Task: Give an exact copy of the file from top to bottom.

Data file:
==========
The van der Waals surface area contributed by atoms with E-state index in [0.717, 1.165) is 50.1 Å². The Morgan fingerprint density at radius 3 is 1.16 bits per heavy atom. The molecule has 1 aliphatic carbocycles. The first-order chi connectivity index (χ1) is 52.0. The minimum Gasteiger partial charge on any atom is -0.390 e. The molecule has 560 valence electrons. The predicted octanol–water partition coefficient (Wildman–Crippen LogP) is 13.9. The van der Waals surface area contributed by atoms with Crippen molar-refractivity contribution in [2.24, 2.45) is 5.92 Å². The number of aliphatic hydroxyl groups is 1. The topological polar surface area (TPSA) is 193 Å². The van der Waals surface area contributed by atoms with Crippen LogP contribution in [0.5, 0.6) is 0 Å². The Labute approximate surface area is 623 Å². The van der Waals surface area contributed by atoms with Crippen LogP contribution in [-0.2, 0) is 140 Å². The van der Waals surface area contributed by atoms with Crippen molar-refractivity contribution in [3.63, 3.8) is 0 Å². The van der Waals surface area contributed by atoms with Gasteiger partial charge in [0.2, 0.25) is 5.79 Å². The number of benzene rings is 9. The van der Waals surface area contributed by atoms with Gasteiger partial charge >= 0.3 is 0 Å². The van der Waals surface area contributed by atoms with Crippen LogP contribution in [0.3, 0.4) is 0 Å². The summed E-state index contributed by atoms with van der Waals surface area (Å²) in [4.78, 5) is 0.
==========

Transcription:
The van der Waals surface area contributed by atoms with E-state index in [0.717, 1.165) is 50.1 Å². The Morgan fingerprint density at radius 3 is 1.16 bits per heavy atom. The molecule has 1 aliphatic carbocycles. The first-order chi connectivity index (χ1) is 52.0. The minimum Gasteiger partial charge on any atom is -0.390 e. The molecule has 560 valence electrons. The predicted octanol–water partition coefficient (Wildman–Crippen LogP) is 13.9. The van der Waals surface area contributed by atoms with Crippen molar-refractivity contribution in [2.24, 2.45) is 5.92 Å². The number of aliphatic hydroxyl groups is 1. The topological polar surface area (TPSA) is 193 Å². The van der Waals surface area contributed by atoms with Crippen LogP contribution in [0.5, 0.6) is 0 Å². The Labute approximate surface area is 623 Å². The van der Waals surface area contributed by atoms with Crippen LogP contribution in [-0.2, 0) is 140 Å². The van der Waals surface area contributed by atoms with Crippen molar-refractivity contribution in [3.63, 3.8) is 0 Å². The van der Waals surface area contributed by atoms with Gasteiger partial charge in [0.2, 0.25) is 5.79 Å². The number of benzene rings is 9. The van der Waals surface area contributed by atoms with Gasteiger partial charge >= 0.3 is 0 Å². The van der Waals surface area contributed by atoms with Crippen LogP contribution in [0.3, 0.4) is 0 Å². The summed E-state index contributed by atoms with van der Waals surface area (Å²) in [4.78, 5) is 0.